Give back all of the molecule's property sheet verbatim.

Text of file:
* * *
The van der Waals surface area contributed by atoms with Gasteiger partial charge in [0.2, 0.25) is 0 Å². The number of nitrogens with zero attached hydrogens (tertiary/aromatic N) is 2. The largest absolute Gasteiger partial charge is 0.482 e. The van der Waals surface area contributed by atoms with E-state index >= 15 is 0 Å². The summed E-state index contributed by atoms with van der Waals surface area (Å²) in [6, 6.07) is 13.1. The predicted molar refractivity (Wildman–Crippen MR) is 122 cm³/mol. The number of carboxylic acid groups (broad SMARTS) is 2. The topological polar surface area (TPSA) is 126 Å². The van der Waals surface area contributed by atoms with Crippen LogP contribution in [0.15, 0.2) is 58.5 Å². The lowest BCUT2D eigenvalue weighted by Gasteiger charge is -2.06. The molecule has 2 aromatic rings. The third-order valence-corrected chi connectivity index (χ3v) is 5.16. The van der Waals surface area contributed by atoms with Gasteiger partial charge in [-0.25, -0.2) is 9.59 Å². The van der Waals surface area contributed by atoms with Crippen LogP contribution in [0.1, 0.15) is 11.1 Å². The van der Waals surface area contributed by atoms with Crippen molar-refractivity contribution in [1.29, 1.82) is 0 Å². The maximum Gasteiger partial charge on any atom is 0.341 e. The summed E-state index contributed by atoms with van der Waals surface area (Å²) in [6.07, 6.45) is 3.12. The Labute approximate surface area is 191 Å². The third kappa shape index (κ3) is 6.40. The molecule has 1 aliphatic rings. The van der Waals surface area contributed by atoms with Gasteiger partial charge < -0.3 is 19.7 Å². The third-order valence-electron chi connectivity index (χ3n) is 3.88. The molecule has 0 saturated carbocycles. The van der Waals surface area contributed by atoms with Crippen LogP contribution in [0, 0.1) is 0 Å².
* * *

The van der Waals surface area contributed by atoms with Gasteiger partial charge in [0.2, 0.25) is 0 Å². The number of nitrogens with zero attached hydrogens (tertiary/aromatic N) is 2. The largest absolute Gasteiger partial charge is 0.482 e. The van der Waals surface area contributed by atoms with E-state index >= 15 is 0 Å². The summed E-state index contributed by atoms with van der Waals surface area (Å²) in [6, 6.07) is 13.1. The predicted molar refractivity (Wildman–Crippen MR) is 122 cm³/mol. The number of carboxylic acid groups (broad SMARTS) is 2. The topological polar surface area (TPSA) is 126 Å². The van der Waals surface area contributed by atoms with Crippen LogP contribution in [0.15, 0.2) is 58.5 Å². The lowest BCUT2D eigenvalue weighted by Gasteiger charge is -2.06. The molecule has 2 aromatic rings. The third-order valence-corrected chi connectivity index (χ3v) is 5.16. The van der Waals surface area contributed by atoms with Gasteiger partial charge in [-0.25, -0.2) is 9.59 Å². The van der Waals surface area contributed by atoms with Crippen LogP contribution in [0.1, 0.15) is 11.1 Å². The van der Waals surface area contributed by atoms with Crippen molar-refractivity contribution in [1.29, 1.82) is 0 Å². The maximum Gasteiger partial charge on any atom is 0.341 e. The summed E-state index contributed by atoms with van der Waals surface area (Å²) in [6.07, 6.45) is 3.12. The Labute approximate surface area is 191 Å². The third kappa shape index (κ3) is 6.40. The molecule has 1 aliphatic rings. The van der Waals surface area contributed by atoms with Gasteiger partial charge < -0.3 is 19.7 Å². The third-order valence-electron chi connectivity index (χ3n) is 3.88. The molecule has 0 saturated carbocycles. The van der Waals surface area contributed by atoms with Crippen LogP contribution in [0, 0.1) is 0 Å².